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The Quilt Scout

by Mary Fons

On The Ephemeral
Nature of Being

Column #12

For most fans of public television’s “Love of Quilting,” the Tip Table segment is the best part of the program. At the end of every episode, Mom and I sit together at a wood table and share tips that have come in from viewers. We’re continually amazed at how resourceful and creative people get in their studios. We’re also amazed at how many applications there are for empty Q-Tip boxes.

 

Photo Right: “The Cemetery Quilt” (1836-1843) by Elizabeth Roseberry Mitchell.

 

Most tips have a “prop,” if you will: we encourage people to send in an example of their tip so we can properly communicate it to the audience. But there are other tips that have no prop, and some of them are worth sharing, even without a visual.

 

One such tip came in during the most recent taping. A woman advised quilters to tell their friends and family what to do with the contents of her sewing studio “in case the unthinkable happens.” This was an elegant way to say “if you die…,” but that’s obviously what she meant.

 

Photo Below: If you don’t know what to do with the quilts of Aunt Nanna (R.I.P.) may I suggest selling them to an antique dealer? Your burden could be someone’s treasure, right? Photo: Oxford, Ohio quilt vendor booth, 1913.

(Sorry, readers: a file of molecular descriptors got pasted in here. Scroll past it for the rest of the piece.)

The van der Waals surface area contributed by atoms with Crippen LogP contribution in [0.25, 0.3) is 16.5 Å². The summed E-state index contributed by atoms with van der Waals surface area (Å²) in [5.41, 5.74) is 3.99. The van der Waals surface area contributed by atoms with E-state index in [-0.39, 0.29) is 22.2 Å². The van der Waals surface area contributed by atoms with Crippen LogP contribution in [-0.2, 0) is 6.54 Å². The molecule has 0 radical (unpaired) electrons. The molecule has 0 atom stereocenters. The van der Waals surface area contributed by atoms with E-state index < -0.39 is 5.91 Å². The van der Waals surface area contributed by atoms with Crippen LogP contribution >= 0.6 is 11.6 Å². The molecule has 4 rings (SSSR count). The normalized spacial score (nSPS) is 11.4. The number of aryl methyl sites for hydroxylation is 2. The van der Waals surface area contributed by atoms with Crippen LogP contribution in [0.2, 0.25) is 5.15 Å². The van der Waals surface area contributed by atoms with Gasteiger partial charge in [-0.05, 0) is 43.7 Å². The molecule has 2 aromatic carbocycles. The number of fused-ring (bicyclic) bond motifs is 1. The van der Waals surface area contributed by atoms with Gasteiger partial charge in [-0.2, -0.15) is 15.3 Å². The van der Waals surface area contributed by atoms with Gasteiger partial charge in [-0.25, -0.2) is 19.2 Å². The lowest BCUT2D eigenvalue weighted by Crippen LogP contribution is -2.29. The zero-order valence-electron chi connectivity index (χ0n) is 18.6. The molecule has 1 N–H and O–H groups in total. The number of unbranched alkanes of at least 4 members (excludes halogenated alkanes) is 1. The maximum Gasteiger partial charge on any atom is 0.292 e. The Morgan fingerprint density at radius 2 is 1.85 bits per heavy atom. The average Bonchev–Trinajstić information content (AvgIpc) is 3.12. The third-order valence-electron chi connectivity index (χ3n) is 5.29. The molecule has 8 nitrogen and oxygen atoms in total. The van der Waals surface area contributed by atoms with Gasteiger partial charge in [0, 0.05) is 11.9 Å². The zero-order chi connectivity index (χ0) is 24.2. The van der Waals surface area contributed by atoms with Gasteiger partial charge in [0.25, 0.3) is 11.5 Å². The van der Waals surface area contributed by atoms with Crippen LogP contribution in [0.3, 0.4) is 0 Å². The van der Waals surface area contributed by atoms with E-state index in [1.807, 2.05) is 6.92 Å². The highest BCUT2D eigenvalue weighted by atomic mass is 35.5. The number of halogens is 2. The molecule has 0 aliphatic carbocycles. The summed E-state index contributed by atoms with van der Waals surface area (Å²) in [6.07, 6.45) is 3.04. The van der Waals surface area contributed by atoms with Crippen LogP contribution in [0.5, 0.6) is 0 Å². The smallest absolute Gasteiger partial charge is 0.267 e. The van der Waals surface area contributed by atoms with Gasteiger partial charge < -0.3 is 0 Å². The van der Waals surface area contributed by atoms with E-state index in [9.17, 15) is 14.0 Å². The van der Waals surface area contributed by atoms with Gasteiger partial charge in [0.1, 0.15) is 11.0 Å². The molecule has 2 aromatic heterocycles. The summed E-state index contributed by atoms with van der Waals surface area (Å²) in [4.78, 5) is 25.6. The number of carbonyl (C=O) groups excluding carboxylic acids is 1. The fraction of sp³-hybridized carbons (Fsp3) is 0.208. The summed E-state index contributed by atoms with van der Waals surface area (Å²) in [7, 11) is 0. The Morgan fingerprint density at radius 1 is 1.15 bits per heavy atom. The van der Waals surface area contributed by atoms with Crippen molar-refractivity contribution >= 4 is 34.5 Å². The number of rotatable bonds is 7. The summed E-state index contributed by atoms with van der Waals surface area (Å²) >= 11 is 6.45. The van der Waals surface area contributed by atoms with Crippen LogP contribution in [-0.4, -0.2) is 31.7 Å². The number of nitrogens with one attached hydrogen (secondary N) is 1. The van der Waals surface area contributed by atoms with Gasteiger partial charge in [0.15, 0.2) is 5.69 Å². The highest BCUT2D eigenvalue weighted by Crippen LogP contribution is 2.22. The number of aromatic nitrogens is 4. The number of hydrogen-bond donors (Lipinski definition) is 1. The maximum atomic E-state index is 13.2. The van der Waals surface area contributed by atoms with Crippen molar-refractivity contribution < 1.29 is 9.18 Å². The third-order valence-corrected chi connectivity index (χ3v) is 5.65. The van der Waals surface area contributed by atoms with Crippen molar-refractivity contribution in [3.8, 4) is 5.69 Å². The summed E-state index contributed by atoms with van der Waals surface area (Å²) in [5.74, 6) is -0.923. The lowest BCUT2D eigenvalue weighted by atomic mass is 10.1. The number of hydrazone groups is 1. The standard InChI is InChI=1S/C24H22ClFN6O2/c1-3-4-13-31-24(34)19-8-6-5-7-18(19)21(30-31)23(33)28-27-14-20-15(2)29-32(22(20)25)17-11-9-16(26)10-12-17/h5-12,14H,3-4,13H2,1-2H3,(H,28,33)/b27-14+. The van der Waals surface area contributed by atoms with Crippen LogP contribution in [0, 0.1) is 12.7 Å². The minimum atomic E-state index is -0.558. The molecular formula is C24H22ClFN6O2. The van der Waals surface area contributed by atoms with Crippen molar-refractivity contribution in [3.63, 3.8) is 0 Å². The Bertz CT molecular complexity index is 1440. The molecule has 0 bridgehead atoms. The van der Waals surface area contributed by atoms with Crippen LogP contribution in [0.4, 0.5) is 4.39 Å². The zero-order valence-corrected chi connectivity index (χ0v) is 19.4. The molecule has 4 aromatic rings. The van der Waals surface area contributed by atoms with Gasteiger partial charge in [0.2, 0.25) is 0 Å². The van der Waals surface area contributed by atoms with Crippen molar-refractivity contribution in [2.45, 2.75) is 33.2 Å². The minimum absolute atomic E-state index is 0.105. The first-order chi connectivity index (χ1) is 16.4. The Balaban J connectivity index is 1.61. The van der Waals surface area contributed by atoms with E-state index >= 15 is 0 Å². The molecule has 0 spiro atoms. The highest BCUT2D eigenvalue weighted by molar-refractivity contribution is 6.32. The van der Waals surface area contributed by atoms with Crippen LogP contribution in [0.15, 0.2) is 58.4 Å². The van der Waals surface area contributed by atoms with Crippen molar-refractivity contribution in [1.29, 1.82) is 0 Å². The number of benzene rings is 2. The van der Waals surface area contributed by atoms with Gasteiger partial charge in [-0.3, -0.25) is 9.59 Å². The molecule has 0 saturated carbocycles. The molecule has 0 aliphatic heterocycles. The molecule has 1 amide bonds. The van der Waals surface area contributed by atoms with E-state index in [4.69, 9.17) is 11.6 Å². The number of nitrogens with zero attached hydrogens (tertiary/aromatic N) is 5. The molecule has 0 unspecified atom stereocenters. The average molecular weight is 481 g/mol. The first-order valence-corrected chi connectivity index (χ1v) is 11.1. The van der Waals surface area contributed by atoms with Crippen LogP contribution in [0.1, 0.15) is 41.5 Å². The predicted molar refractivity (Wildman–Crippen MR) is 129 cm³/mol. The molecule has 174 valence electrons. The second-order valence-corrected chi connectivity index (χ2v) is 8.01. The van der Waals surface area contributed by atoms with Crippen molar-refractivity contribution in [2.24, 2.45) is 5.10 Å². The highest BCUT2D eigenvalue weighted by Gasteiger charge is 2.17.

The woman said she knew someone who was explicit in her instructions upon her untimely (or timely, let’s be honest) death. If the family members don’t want the items, her wishes were thus: sell the sewing machine(s) or give them to charity, give close quilter friends first crack at all the fabric and donate any that’s left (there won’t be much), and notions and tools can be shared among the friends, too, though there will surely be items tossed away (e.g., blunt rotary cutters, grimy pincushions, old thread, etc.). Most quilters would agree this is a good plan and easy enough for close ones to execute.

 

The second half of the woman’s tip was cautionary tale—taken on the whole, her advice had a Goofus and Gallant quality to it. Another family she knew of or heard about didn’t appreciate the value—neither financial nor emotional—of their mother’s sewing supplies. They threw it out. Perhaps they sold a machine at a garage sale, but they didn’t know what to do with the fabric, supplies, etc., so into the bin it went.

 

The idea that yards and yards of perfectly good (and potentially fabulous) quilting fabric would end its life in the dumpster is enough to give a quilter a heart attack.

 

The tip was morbid. We’ve mentioned blood on the program, as quilters often inflict injuries on themselves with rotary cutters and needles, but we’ve never talked about death. It definitely felt a little weird. But I insisted on reading it because, indeed, it is important to tell the people we know that the quilts we make for them, the objects they treasure, have an origin. They come from our power tools (sewing machines) and our paint palette (fabric.)

 

The time we spend in our studio—or at our dining room table, in my case—is worth honoring. Make sure your legacy, however humble, is passed on to the next quilter…and tell her pass hers on, as well.